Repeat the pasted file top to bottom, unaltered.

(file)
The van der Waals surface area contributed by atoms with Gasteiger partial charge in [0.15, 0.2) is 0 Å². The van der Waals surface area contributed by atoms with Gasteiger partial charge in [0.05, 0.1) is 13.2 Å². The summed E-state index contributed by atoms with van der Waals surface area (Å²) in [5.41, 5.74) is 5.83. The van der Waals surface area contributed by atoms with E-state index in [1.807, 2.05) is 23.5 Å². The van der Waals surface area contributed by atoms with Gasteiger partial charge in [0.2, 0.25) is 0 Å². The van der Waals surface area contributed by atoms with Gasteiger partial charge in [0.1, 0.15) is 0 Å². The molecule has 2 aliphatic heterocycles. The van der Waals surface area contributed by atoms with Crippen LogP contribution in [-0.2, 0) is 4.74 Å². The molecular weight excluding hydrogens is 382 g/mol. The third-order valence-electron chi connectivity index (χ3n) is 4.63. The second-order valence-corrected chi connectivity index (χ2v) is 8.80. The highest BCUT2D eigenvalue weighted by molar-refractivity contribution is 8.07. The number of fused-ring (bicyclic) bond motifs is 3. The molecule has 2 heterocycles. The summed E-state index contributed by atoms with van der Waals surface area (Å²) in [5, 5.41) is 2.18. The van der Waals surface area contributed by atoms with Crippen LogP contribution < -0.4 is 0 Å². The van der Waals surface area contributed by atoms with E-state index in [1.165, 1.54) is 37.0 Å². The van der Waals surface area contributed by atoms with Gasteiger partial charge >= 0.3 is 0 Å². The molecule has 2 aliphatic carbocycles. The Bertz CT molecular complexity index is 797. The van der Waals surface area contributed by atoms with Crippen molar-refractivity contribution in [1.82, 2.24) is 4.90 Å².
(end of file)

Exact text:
The van der Waals surface area contributed by atoms with Gasteiger partial charge in [0.15, 0.2) is 0 Å². The van der Waals surface area contributed by atoms with Gasteiger partial charge in [0.05, 0.1) is 13.2 Å². The summed E-state index contributed by atoms with van der Waals surface area (Å²) in [5.41, 5.74) is 5.83. The van der Waals surface area contributed by atoms with E-state index in [1.807, 2.05) is 23.5 Å². The van der Waals surface area contributed by atoms with Gasteiger partial charge in [0.2, 0.25) is 0 Å². The van der Waals surface area contributed by atoms with Gasteiger partial charge in [0.1, 0.15) is 0 Å². The molecule has 2 aliphatic heterocycles. The van der Waals surface area contributed by atoms with Crippen LogP contribution in [-0.2, 0) is 4.74 Å². The molecular weight excluding hydrogens is 382 g/mol. The third-order valence-electron chi connectivity index (χ3n) is 4.63. The second-order valence-corrected chi connectivity index (χ2v) is 8.80. The highest BCUT2D eigenvalue weighted by molar-refractivity contribution is 8.07. The number of fused-ring (bicyclic) bond motifs is 3. The molecule has 2 heterocycles. The summed E-state index contributed by atoms with van der Waals surface area (Å²) in [5, 5.41) is 2.18. The van der Waals surface area contributed by atoms with Crippen LogP contribution < -0.4 is 0 Å². The van der Waals surface area contributed by atoms with E-state index in [1.165, 1.54) is 37.0 Å². The van der Waals surface area contributed by atoms with Gasteiger partial charge >= 0.3 is 0 Å². The molecule has 2 aliphatic carbocycles. The Bertz CT molecular complexity index is 797. The van der Waals surface area contributed by atoms with Crippen molar-refractivity contribution in [1.82, 2.24) is 4.90 Å².